I am part of Richard Seroter’s Cloud Editorial team.  Richard and I co-authored a book several years ago and we continue to be good friends.  Richard is also one of those people that I regularly say “how does he do it” as he always has a million things on the go and the quality never suffers.  The opportunity to work along side him in this domain was too good to pass up and appreciate the opportunity he gave me.

The best part about writing for InfoQ is all of the ‘forced learning’ that occurs. While I pride myself on staying up to date it can become difficult especially when you consider all of the platforms out there.  As you probably know, I spend a lot of time in the Microsoft eco-system which is obviously one I enjoy.  Previously I was not very focused on what some of the big cloud players like Amazon, Salesforce and Google were up to.  As a result of covering these companies I now have a new perspective about what these companies are doing right and where Microsoft may have room for improvement.  Ultimately, I think this helps me do my day job better as I have a good appreciation of where the industry is headed.

Since September, I have had the opportunity to write approximately 17 articles. I figured it would be fun to list my 5 favourite articles (in no particular order).

  • Salesforce Enters IOT Platform-  This provided me with one of those ‘ah ha’ moments.  I think Salesforce is onto something with this platform.  If you think about tying customer events into a customer engagement platform, I think Salesforce will have a lot of opportunities in this space.
  • PowerAppsI was sitting beside Richard at the MVP Summit where the team is talking about PowerApps.  Richard gave me a nudge and said – “hey you should break this story when it is no longer NDA”.  After the session I reached out to Wade Wagner from the product group who put me in touch with some marketing folks at Microsoft who ensured I had all of the information I required in order to launch a detailed article as soon as the embargo was lifted. It was neat to be part of launching a story like this.
  • Microsoft’s Integration Roadmap – While I did write about this on my blog, I was deliberate to provide my personal opinions on the matter.  The goal of the InfoQ article was to remain objective and speak to the facts.  Regardless, It was fun to write about this topic from that perspective and in that outlet.
  • Amazon IOT Beta– Once again, having not been familiar with what Amazon was doing with IOT, this gave me the opportunity to compare and contrast Amazon’s vision against Salesforce and Microsoft.
  • Event Hubs surpasses 1 Trillion messages in a month – This was my very first article and also gave me an opporunity to interview Dan Rosanova.  You can always get a good sound bite out of Dan.  It was really neat to see where Dan, Clemens and ther rest of the team have been able to take this service.

Looking ahead…

2016 should be another very interesting year in the area of Microsoft Integration.  We will see a new version of BizTalk Server, Logic Apps Updates, PowerApps Updates and also another Integrate event in Q2.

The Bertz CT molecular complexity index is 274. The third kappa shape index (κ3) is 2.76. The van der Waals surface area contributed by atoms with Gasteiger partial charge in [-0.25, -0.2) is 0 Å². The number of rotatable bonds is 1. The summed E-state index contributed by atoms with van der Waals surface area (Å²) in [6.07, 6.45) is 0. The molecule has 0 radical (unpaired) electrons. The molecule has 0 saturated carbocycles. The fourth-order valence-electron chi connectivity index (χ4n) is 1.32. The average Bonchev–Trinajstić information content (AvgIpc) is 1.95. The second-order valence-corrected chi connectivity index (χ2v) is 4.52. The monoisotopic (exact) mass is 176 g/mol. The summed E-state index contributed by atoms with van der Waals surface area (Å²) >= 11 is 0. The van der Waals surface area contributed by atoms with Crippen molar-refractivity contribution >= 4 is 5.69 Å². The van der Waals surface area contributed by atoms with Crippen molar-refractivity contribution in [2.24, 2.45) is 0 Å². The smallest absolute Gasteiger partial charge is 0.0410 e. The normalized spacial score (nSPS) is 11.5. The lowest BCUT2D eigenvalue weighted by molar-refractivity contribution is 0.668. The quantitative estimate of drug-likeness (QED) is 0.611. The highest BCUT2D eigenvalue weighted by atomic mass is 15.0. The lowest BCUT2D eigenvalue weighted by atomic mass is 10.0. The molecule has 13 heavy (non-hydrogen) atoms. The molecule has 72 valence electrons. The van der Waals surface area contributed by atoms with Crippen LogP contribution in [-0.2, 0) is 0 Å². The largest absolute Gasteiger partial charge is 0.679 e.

It is also off to a good start with my MVP being renewed.  All Integration MVPs have been moved into the Azure discipline. I believe this is my 9th year in the program.  I know someday it will end but until that time I am happy to continue to contribute to this excellent community.

Thursday, December 24, 2015

My Point of View: Microsoft Releases Integration Roadmap

On December 24th, 2015 Microsoft provided a Christmas gift to its customers, partners and broader eco-system in the form of a highly sought after roadmap.  For several years, customers and partners have been awaiting an “official” statement from Microsoft with clear direction on where they are headed.  Competitors have used the lack of a roadmap against them in compete situations. That has all changed as of this writing.

You can find the roadmap here and BizTalk360 founder and Microsoft MVP Saravana Kumar has provided his thoughts here.

My POV:

BizTalk is not dead

The BizTalk ‘franchise’ will continue to exist.  We will see a BizTalk Server 2016 next year that will include the following features:

    • Platform Alignment (Windows Server, SQL Server, Visual Studio)
    • SQL Server 2016 support and  Always-On Availability groups which will simplify BizTalk Disaster Recovery.
    • Full support for High Availability in Azure IaaS
    • Better support for cloud based integration and SaaS connectivity.  Today we have a lot of SaaS connectivity through API Apps.  I suspect we will see BizTalk Server to tap into these API Apps rather seamlessly.
    • Bug fixes and Adapter enhancements.

We will also continue to see ‘BizTalk’ capabilities being leveraged in Logic Apps in the form of API Apps such as BizTalk Transformations, encoding/decoding, Business Rules etc.

A unified vision from Microsoft

For some outsiders this may not be abundantly clear, but the BizTalk team lives within the Azure App Service team.  Subsequently, both the Logic App and BizTalk teams are the same team. This roadmap accounts for this and represents a single vision for Integration at Microsoft.